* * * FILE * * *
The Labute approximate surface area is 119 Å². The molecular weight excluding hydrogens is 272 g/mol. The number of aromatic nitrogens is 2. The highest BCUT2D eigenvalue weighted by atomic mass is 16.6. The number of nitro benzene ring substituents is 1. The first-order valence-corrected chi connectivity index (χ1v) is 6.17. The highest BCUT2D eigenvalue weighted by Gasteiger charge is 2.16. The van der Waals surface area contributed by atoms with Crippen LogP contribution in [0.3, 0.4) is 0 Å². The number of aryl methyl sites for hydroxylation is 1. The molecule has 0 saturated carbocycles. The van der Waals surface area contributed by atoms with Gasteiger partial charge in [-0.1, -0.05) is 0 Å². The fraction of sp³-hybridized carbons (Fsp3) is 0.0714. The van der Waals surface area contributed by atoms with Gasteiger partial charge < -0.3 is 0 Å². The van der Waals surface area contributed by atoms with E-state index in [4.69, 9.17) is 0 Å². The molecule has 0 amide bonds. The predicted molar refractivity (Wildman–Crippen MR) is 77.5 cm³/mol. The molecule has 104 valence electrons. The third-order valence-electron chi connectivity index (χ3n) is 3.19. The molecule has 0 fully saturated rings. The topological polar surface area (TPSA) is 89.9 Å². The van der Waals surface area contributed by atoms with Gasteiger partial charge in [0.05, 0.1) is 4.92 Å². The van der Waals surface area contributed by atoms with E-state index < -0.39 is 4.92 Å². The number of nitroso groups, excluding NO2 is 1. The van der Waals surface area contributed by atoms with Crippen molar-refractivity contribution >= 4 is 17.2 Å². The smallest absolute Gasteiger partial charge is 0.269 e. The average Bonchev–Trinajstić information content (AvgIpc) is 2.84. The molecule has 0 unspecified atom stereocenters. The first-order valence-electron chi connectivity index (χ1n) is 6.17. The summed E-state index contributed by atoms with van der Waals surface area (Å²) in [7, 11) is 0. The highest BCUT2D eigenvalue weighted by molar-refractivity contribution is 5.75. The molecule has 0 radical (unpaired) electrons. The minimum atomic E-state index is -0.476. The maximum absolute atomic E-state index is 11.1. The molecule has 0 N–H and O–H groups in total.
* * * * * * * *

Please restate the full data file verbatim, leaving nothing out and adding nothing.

The Labute approximate surface area is 119 Å². The molecular weight excluding hydrogens is 272 g/mol. The number of aromatic nitrogens is 2. The highest BCUT2D eigenvalue weighted by atomic mass is 16.6. The number of nitro benzene ring substituents is 1. The first-order valence-corrected chi connectivity index (χ1v) is 6.17. The highest BCUT2D eigenvalue weighted by Gasteiger charge is 2.16. The van der Waals surface area contributed by atoms with Crippen LogP contribution in [0.3, 0.4) is 0 Å². The number of aryl methyl sites for hydroxylation is 1. The molecule has 0 saturated carbocycles. The van der Waals surface area contributed by atoms with Gasteiger partial charge in [-0.1, -0.05) is 0 Å². The fraction of sp³-hybridized carbons (Fsp3) is 0.0714. The van der Waals surface area contributed by atoms with Gasteiger partial charge < -0.3 is 0 Å². The van der Waals surface area contributed by atoms with E-state index in [4.69, 9.17) is 0 Å². The molecule has 0 amide bonds. The predicted molar refractivity (Wildman–Crippen MR) is 77.5 cm³/mol. The molecule has 104 valence electrons. The third-order valence-electron chi connectivity index (χ3n) is 3.19. The molecule has 0 fully saturated rings. The topological polar surface area (TPSA) is 89.9 Å². The van der Waals surface area contributed by atoms with Gasteiger partial charge in [0.05, 0.1) is 4.92 Å². The van der Waals surface area contributed by atoms with E-state index < -0.39 is 4.92 Å². The number of nitroso groups, excluding NO2 is 1. The van der Waals surface area contributed by atoms with Crippen molar-refractivity contribution >= 4 is 17.2 Å². The smallest absolute Gasteiger partial charge is 0.269 e. The average Bonchev–Trinajstić information content (AvgIpc) is 2.84. The molecule has 0 unspecified atom stereocenters. The first-order valence-electron chi connectivity index (χ1n) is 6.17. The summed E-state index contributed by atoms with van der Waals surface area (Å²) in [7, 11) is 0. The highest BCUT2D eigenvalue weighted by molar-refractivity contribution is 5.75. The molecule has 0 radical (unpaired) electrons. The minimum atomic E-state index is -0.476. The maximum absolute atomic E-state index is 11.1. The molecule has 0 N–H and O–H groups in total.